MONTREAL—A corrupt cartel that controlled Montreal’s construction industry was not set up by the Mafia, or by company bosses, but by a municipal functionary, according to testimony heard February 5.
That account, provided by a construction boss at Quebec’s corruption inquiry, marked a dramatic departure from previous testimony heard in recent months. Earlier testimony had suggested that city officials simply drew financial benefit by co-operating with the bid-rigging system in public procurement.
But, to hear Joe Borsellino tell it, a mid-level bureaucrat was the one pulling the strings.
The Garnier Construction boss said it was city engineer Gilles Surprenant—who has since earned the nickname “Mr. GST”—who masterminded the collusion. Borsellino said he had heard rumours about collusion in the Montreal construction industry since the 1980s, but he said his first experience with the system came in an encounter with Surprenant.
He said that as his company became active in public bids, Surprenant urged him to partner up in schemes with other companies. Borsellino said nothing came of that first conversation. But he said Surprenant convened another meeting in the mid-1990s and said to three construction bosses, “Guys, work together.”
Borsellino explained why construction companies might be vulnerable to such pressure. He said contractors face financial disaster when a job goes wrong, and the early 1990s were especially tough.
“We suffer. We suffer because we don’t get paid,” he said. Municipal decision-makers have considerable power to delay or hinder a project, he said. “When the key man (in the city) calls and says, ‘Come and see me, I can solve your problem,’ (we go).”
He bluntly predicted that, despite all the ongoing efforts in Quebec to clean up the industry, such a dynamic will always exist.
“It happened. And it’s going to continue to happen in the years to come. There’s people at the city who were very powerful,” Borsellino said. “And they could tell a contractor, ‘You’re not gonna make any money unless you listen to me.”
The inquiry has previously heard that, for many years, a cabal of construction companies conspired to inflate the price of construction projects in Quebec, and split the profits with political parties, the Mafia and friendly civil servants like Surprenant.
Commission chair France Charbonneau appeared to be treating the Surprenant narrative with a heavy dose of skepticism, stepping in to question the witness’s suggestion that a civil servant could wield that much power in such a risky business.
“So what you’re telling me is the great mastermind of all of this was Gilles Surprenant, when he was 30 years old?” Charbonneau asked.
“Yes,” Borsellino replied.
He said he was extorted, too. Borsellino said he often argued with Surprenant about how much he had to give as a payout because the latter always wanted more. Many times during his testimony, Borsellino was short on specifics. The witness had trouble remembering if the first attempt at a rigged contract between three firms worked. He couldn’t remember how much Surprenant received as a kickback.
Surprenant has already admitted to inflating prices on projects and collecting more than $700,000 in kickbacks over the years. But the retired bureaucrat offered a different version of the facts about the origins of the corruption when he testified last fall.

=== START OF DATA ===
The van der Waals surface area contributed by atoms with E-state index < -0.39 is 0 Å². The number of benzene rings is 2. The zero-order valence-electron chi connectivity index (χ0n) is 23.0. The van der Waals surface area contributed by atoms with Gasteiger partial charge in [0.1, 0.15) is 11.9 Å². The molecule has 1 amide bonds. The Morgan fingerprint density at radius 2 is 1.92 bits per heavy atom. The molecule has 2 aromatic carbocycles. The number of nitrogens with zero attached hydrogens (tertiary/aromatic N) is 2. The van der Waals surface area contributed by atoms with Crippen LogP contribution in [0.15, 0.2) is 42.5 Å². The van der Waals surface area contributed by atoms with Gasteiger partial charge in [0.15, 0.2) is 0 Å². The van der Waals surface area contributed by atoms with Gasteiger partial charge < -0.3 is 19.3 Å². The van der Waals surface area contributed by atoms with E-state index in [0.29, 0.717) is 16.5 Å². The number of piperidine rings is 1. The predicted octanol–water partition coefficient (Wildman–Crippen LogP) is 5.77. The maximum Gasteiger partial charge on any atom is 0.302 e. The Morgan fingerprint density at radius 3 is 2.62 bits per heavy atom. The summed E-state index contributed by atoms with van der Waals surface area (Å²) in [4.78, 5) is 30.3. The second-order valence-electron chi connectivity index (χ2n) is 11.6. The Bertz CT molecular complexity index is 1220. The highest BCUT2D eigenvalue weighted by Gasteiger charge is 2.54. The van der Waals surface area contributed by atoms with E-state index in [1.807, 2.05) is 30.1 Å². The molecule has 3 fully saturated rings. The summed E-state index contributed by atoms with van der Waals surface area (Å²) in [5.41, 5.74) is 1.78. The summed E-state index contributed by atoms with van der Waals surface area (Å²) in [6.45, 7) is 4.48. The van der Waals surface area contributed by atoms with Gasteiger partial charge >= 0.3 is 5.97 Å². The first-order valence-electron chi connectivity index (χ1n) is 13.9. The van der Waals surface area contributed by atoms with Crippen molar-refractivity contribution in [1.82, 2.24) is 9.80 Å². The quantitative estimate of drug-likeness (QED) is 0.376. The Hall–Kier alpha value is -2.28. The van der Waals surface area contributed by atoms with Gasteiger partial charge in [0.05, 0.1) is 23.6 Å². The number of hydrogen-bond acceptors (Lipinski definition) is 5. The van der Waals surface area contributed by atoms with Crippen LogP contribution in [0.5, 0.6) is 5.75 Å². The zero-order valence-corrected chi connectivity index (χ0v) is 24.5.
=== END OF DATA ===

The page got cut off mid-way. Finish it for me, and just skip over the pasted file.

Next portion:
“I’m not a villain. I am a civil servant who has been corrupted,” Surprenant said, emphasizing that the corruption originated with contractors themselves. Also Tuesday, Borsellino said he buttered up a powerful union boss with expensive hockey tickets, fancy dinners and even a trip to Italy. He couldn’t say if he got anything in return.
Borsellino admitted he was generous with the former head of the Quebec Federation of Labour’s construction wing, Jocelyn Dupuis. He said that while he never gave Dupuis money, he often plied him with gifts like hockey tickets to Montreal Canadiens games, fancy meals and even a trip to Italy with their wives in October 2008. Others joined that trip too: former municipal public-works boss Robert Marcil and Yves Lortie, a vice-president from another construction firm.
Borsellino said a number of cancelled City of Montreal contracts, worth millions, were what pushed him to invite Marcil. “I wanted to improve my relationship with the city,” Borsellino told the commission, adding that he never gave Marcil any money.
Borsellino paid for much of the Italy trip out of pocket and it cost him $50,000. He also gave him access to a $300,000 luxury condominium in an Old Montreal building for three years until it was sold in 2010. The building, located on De la Commune Street, has made headlines in the last week, being described in reports as a haven for biker gangs and Mafia associates.
The inquiry heard wiretaps of Dupuis and Borsellino discussing a $40 million contract to refurbish a Rio Tinto plant in Saguenay and whether Dupuis might be able to help him get the winning bid. A wide range of topics came up during the calls: a potential investment in Parasuco Jeans by the FTQ’s investment wing; a Club Med development project in Florida; and then-provincial cabinet minister Tony Tomassi.
Borsellino said he had done a “little thing” for Tomassi, who later resigned from politics in scandal and who now faces fraud charges. He did not specify what that “little thing” might have been. None of the projects ever materialized and Garnier did not win the contract for the Rio Tinto project.
“If I had a project, I talked to him. He was a friend,” was how Borsellino described his relationship with the union boss. “To the best of my knowledge, he didn’t help me get any contracts.”
Dupuis headed FTQ-Construction between 1997 and 2008. It is the largest construction labour union in the province. Another high-profile witness, Lino Zambito, has said that Borsellino’s company Garnier was one of those that belonged to a cartel of companies that controlled sewer contracts.